Here are the slides for my Lambda Jam talk, "Continuations all the way down."
It was originally going to be a collection of "why is it fast" anecdotes from popular Hackage libraries, since I know of several that observed significant improvements via CPS. When this happens, it could be due to the elimination of some incidentally complicated internal expression, either by something akin to fmap fusion (making a known simplification mandatory) or by tweaking the associativity. Improvements could also be chalked up to CPS producing expressions that suit GHC's rewrite rules slightly better. While CPS doesn't give you strictness out of the box, with a few little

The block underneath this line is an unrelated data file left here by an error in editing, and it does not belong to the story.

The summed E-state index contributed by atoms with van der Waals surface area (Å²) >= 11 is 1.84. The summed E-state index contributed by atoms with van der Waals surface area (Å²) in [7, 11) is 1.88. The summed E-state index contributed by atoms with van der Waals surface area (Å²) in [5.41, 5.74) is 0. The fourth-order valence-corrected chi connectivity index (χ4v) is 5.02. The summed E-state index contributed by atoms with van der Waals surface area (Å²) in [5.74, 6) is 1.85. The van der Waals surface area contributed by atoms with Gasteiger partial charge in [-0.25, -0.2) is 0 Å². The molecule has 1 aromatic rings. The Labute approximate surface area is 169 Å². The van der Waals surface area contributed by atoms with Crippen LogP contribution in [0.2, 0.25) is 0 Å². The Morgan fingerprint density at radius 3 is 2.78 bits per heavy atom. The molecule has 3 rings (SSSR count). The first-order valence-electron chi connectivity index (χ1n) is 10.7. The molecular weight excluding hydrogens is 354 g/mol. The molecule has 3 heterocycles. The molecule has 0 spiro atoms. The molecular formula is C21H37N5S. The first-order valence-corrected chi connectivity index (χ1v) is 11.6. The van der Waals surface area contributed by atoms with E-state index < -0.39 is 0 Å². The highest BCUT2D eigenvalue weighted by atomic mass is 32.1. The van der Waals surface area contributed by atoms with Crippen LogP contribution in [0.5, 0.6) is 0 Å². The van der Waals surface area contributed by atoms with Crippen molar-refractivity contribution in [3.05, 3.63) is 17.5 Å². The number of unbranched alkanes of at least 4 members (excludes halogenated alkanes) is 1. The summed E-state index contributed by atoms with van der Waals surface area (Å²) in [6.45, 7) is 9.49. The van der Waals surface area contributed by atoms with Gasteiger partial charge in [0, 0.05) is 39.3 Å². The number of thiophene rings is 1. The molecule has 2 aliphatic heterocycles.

$!s littered around your
ks you may find it easier to reign in errant thunks that churn up space. There's probably many other reasons CPS is used for performance!
Basically, there are a lot of very specific things that library authors use CPS for. I felt like it was way too hard to do a summary talk about libraries I didn't write. I'd rather do that as a series of "why is it fast" blog posts. So, this talk is about how a few popular techniques turn out to be just CPS, with scary names and practical consequences.
(Please don't email me about the BindK benchmark at the end. The screenshot is wrong.)